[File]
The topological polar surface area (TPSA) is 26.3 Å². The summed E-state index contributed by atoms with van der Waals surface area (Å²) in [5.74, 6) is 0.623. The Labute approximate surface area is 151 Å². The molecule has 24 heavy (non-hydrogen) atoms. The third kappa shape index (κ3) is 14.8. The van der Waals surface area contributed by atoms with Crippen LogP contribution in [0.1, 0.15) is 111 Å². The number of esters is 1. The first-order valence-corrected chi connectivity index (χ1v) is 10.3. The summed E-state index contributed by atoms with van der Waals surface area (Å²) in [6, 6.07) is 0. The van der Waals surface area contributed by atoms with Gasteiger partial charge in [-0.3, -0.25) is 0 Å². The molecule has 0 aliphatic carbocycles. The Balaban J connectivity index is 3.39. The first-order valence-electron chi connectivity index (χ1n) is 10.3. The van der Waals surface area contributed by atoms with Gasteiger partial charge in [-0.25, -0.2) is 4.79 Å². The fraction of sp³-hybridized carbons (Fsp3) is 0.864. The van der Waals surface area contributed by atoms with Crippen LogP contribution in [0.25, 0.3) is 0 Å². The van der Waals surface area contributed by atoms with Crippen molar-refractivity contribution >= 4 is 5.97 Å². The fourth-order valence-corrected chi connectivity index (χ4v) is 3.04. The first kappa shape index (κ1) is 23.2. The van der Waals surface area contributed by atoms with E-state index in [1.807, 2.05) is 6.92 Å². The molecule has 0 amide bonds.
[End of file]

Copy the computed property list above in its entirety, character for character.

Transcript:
The topological polar surface area (TPSA) is 26.3 Å². The summed E-state index contributed by atoms with van der Waals surface area (Å²) in [5.74, 6) is 0.623. The Labute approximate surface area is 151 Å². The molecule has 24 heavy (non-hydrogen) atoms. The third kappa shape index (κ3) is 14.8. The van der Waals surface area contributed by atoms with Crippen LogP contribution in [0.1, 0.15) is 111 Å². The number of esters is 1. The first-order valence-corrected chi connectivity index (χ1v) is 10.3. The summed E-state index contributed by atoms with van der Waals surface area (Å²) in [6, 6.07) is 0. The van der Waals surface area contributed by atoms with Gasteiger partial charge in [-0.3, -0.25) is 0 Å². The molecule has 0 aliphatic carbocycles. The Balaban J connectivity index is 3.39. The first-order valence-electron chi connectivity index (χ1n) is 10.3. The van der Waals surface area contributed by atoms with Gasteiger partial charge in [-0.25, -0.2) is 4.79 Å². The fraction of sp³-hybridized carbons (Fsp3) is 0.864. The van der Waals surface area contributed by atoms with Crippen LogP contribution in [0.25, 0.3) is 0 Å². The van der Waals surface area contributed by atoms with Crippen molar-refractivity contribution >= 4 is 5.97 Å². The fourth-order valence-corrected chi connectivity index (χ4v) is 3.04. The first kappa shape index (κ1) is 23.2. The van der Waals surface area contributed by atoms with E-state index in [1.807, 2.05) is 6.92 Å². The molecule has 0 amide bonds.